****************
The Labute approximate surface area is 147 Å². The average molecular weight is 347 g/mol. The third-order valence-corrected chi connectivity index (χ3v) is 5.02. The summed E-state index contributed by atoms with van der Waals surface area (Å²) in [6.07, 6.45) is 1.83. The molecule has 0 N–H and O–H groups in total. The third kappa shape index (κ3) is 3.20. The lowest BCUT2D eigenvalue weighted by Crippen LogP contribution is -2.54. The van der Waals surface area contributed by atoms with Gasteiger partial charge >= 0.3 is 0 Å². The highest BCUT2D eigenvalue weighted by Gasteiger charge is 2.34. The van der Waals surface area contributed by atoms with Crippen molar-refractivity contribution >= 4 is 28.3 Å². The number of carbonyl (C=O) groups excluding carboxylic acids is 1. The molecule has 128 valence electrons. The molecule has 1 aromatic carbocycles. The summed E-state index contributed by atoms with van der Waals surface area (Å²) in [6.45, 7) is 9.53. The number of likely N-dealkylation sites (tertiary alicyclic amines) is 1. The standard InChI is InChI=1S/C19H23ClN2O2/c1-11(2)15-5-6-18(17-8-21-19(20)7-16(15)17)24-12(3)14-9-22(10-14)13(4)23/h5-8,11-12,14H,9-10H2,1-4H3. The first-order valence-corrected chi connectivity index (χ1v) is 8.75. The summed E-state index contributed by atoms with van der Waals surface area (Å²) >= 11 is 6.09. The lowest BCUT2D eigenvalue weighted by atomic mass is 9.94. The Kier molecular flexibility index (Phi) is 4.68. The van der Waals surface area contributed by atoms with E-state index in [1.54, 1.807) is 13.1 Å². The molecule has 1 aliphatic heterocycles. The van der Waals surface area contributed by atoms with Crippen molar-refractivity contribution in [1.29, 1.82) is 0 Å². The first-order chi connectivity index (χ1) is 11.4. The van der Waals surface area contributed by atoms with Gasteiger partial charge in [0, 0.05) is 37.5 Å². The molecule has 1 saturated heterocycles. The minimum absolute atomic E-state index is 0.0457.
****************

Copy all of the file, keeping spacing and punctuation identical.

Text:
The Labute approximate surface area is 147 Å². The average molecular weight is 347 g/mol. The third-order valence-corrected chi connectivity index (χ3v) is 5.02. The summed E-state index contributed by atoms with van der Waals surface area (Å²) in [6.07, 6.45) is 1.83. The molecule has 0 N–H and O–H groups in total. The third kappa shape index (κ3) is 3.20. The lowest BCUT2D eigenvalue weighted by Crippen LogP contribution is -2.54. The van der Waals surface area contributed by atoms with Gasteiger partial charge >= 0.3 is 0 Å². The highest BCUT2D eigenvalue weighted by Gasteiger charge is 2.34. The van der Waals surface area contributed by atoms with Crippen molar-refractivity contribution >= 4 is 28.3 Å². The number of carbonyl (C=O) groups excluding carboxylic acids is 1. The molecule has 128 valence electrons. The molecule has 1 aromatic carbocycles. The summed E-state index contributed by atoms with van der Waals surface area (Å²) in [6.45, 7) is 9.53. The number of likely N-dealkylation sites (tertiary alicyclic amines) is 1. The standard InChI is InChI=1S/C19H23ClN2O2/c1-11(2)15-5-6-18(17-8-21-19(20)7-16(15)17)24-12(3)14-9-22(10-14)13(4)23/h5-8,11-12,14H,9-10H2,1-4H3. The first-order valence-corrected chi connectivity index (χ1v) is 8.75. The summed E-state index contributed by atoms with van der Waals surface area (Å²) >= 11 is 6.09. The lowest BCUT2D eigenvalue weighted by atomic mass is 9.94. The Kier molecular flexibility index (Phi) is 4.68. The van der Waals surface area contributed by atoms with E-state index in [1.54, 1.807) is 13.1 Å². The molecule has 1 aliphatic heterocycles. The van der Waals surface area contributed by atoms with Crippen molar-refractivity contribution in [1.29, 1.82) is 0 Å². The first-order chi connectivity index (χ1) is 11.4. The van der Waals surface area contributed by atoms with Gasteiger partial charge in [0, 0.05) is 37.5 Å². The molecule has 1 saturated heterocycles. The minimum absolute atomic E-state index is 0.0457.